Globalizing Roman Culture

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Overview

Richard Hingley here asks the questions: What is Romanization? Was Rome the first global culture?

Romanization has been represented as a simple progression from barbarism to civilization. Roman forms in architecture, coinage, language and literature came to dominate the world from Britain to Syria. Hingley argues for a more complex and nuanced view in which Roman models provided the means for provincial elites to articulate their own concerns. Inhabitants of the Roman provinces were able to develop identities they never knew they had until Rome gave them the language to express them.

Hingley draws together the threads of diverse and separate study, in one sophisticated theoretical framework that spans the whole Roman Empire. Students of Rome and those with an interest in classical cultural studies will find this an invaluable mine of information.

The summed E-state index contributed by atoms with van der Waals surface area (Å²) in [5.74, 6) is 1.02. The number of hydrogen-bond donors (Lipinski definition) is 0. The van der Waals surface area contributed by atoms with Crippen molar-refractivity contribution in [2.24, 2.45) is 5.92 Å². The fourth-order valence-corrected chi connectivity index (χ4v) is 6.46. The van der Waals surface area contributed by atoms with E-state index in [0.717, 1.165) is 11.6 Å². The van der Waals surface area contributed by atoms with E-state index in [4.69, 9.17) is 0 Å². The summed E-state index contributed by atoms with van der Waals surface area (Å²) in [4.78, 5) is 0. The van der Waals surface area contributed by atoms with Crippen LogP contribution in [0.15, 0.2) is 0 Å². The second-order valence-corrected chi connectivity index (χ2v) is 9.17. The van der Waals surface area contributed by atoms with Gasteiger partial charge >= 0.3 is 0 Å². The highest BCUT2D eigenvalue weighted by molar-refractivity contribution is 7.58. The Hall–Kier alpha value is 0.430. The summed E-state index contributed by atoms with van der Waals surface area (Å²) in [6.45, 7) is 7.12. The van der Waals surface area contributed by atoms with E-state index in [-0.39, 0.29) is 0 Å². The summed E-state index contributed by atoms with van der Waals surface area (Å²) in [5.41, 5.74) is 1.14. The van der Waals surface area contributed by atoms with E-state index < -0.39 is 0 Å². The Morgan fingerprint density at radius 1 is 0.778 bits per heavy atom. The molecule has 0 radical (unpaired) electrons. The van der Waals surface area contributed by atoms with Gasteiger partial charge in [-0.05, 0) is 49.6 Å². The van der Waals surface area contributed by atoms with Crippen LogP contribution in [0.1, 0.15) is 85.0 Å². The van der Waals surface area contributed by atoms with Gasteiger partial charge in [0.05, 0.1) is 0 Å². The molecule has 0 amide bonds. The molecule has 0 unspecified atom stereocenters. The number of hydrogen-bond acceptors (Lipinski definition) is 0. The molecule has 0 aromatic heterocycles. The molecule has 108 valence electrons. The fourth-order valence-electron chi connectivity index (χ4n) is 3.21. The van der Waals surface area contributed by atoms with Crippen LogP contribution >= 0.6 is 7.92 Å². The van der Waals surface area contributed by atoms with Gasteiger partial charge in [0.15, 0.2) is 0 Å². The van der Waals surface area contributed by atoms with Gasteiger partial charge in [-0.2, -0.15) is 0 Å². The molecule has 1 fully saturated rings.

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Editorial Reviews

From the Publisher
'A valuable addition to the scholarly literature.' - BMCR

'The explicit recognition of the complex relationship between past and present is one of the book's many strengths... a sophisticated and nuanced picture of 'Roman' identities... this book will do much to set the tone for a new generation of studies of the Roman World.' - Britannia

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Product Details

  • ISBN-13: 9780415351768
  • Publisher: Taylor & Francis
  • Publication date: 3/14/2005
  • Edition description: New Edition
  • Pages: 224
  • Product dimensions: 6.14 (w) x 9.21 (h) x 0.47 (d)

Meet the Author

Specialist in Roman studies, with a particular focus upon Roman imperialism and the context of Roman research. Lecturer in Roman archaeology at the University of Durham. Author of Roman Officers and English Gentleman (Routledge 2000) and Images of Rome (Journal of Roman Archaeology, 2001).

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Table of Contents

1 The past in the present 1
2 Changing concepts of Roman identity and social change 14
3 Roman imperialism and culture 49
4 The material elements of elite culture 72
5 Fragmenting identities 91
6 'Back to the future'? : empire and Rome 117
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